„Jay Gatsby, un simbol al poveştii americane de succes, vrea să recupereze trecutul şi paradisul pe care le asociază cu prima lui iubire, Daisy Buchanan. Este amăgit de un vis care se dovedeşte nedemn de el, iar Fitzgerald înalţă căderea lui Gatsby la nivelul unui mit american esenţial. Romanul se încheie cu unul dintre cele mai sugestive pasaje lirice din literatură: «Gatsby crezuse până la urmă în luminiţa aceea verzuie, într-un viitor fremătător, care se îndepărtează însă cu fiece an în faţa noastră. Ne-a scăpat o dată, dar ce importanţă are... mâine o să fugim mai repede, ne vom întinde braţele mai departe... Şi tot aşa, până într-o dimineaţă... Şi tot aşa, trecem de la o zi la alta, barci împinse de curent, împinse fara încetare, tot mai înapoi, în trecut». În Marele Gatsby, Fitzgerald realizează ceea ce nu va mai face în toată cariera sa ulterioară: o satiră a moravurilor contemporane care conţine adevărurile – personale şi sociale – cele mai profunde. Dacă subiectul predilect al lui Hemingway este războiul, al lui Fitzgerald este Visul american şi trădarea acestuia, subiect care face conexiunea între viaţa privată a scriitorului, cariera lui şi cărţile sale într-un întreg tematic. Fitzgerald rămâne principalul cronicar al puterii seducătoare a bogăţiei şi faimei. Nici un alt scriitor american nu s-a poziţionat asemenea lui – chiar în adâncul sufletului american.“ (Daniel S. Burt)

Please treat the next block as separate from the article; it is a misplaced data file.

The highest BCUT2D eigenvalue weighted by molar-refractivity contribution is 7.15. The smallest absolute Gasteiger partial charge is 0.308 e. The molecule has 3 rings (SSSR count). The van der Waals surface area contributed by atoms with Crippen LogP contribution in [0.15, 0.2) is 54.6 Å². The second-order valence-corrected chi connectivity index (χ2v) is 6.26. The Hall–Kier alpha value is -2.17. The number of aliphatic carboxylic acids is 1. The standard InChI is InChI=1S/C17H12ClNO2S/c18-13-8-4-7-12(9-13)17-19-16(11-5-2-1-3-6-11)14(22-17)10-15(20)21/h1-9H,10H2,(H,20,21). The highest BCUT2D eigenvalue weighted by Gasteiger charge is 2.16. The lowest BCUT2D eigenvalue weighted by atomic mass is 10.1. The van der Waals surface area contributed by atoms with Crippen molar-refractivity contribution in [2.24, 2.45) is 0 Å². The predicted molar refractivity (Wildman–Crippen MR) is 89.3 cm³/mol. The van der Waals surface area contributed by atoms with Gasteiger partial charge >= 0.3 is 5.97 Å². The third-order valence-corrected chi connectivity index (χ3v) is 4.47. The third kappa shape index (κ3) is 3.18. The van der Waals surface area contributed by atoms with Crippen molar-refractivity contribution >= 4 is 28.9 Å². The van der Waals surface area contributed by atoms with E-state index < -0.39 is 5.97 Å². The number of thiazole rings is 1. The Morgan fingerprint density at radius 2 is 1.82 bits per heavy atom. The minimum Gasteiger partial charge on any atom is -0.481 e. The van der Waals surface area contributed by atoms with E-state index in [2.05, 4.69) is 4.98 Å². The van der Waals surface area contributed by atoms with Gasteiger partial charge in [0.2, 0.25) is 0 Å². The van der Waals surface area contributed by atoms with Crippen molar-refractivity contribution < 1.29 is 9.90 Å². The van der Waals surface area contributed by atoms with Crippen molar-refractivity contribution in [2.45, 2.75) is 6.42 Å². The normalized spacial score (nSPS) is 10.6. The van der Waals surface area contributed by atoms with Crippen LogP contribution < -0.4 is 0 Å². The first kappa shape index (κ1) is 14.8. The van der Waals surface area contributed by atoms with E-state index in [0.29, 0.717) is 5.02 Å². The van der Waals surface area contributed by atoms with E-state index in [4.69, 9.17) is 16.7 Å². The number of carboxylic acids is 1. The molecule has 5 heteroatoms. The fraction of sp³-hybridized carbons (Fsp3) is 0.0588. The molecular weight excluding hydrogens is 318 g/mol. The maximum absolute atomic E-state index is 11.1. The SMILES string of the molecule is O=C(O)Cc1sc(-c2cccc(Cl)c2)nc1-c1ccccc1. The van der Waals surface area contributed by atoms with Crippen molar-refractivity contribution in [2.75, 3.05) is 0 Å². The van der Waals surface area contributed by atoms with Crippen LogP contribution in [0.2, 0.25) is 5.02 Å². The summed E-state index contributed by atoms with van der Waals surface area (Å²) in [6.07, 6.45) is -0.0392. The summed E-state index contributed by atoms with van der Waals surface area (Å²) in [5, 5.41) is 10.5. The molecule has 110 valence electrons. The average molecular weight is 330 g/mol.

„Cred că romanul este o minune.“ (Maxwell Perkins, în scrisoarea către F. Scott Fitzgerald din 14 noiembrie 1924)
„L-am citit însă de trei ori. Nu sunt câtuşi de puţin influenţat de comentariul dumneavoastră despre mine când afirm că m-a interesat şi m-a mişcat mai mult decât orice nou roman, fie englez sau american, pe care l-am parcurs de câţiva ani buni. Când voi avea timp mi-ar plăcea să vă scriu mai pe larg şi să vă spun exact de ce cred că este o carte atât de remarcabilă. De fapt, cred că este primul pas înainte pe care l-a făcut proza americană de la Henry James încoace.“ (T.S. Eliot, în scrisoarea către F. Scott Fitzgerald din 31 decembrie 1925)
Foreword by Roxana Robinson
Benediction • Head and Shoulders • Bernice Bobs Her Hair • The Ice Palace • The Offshore Pirate • May Day • The Jelly Bean • The Diamond as Big as the Ritz • Winter Dreams • Absolution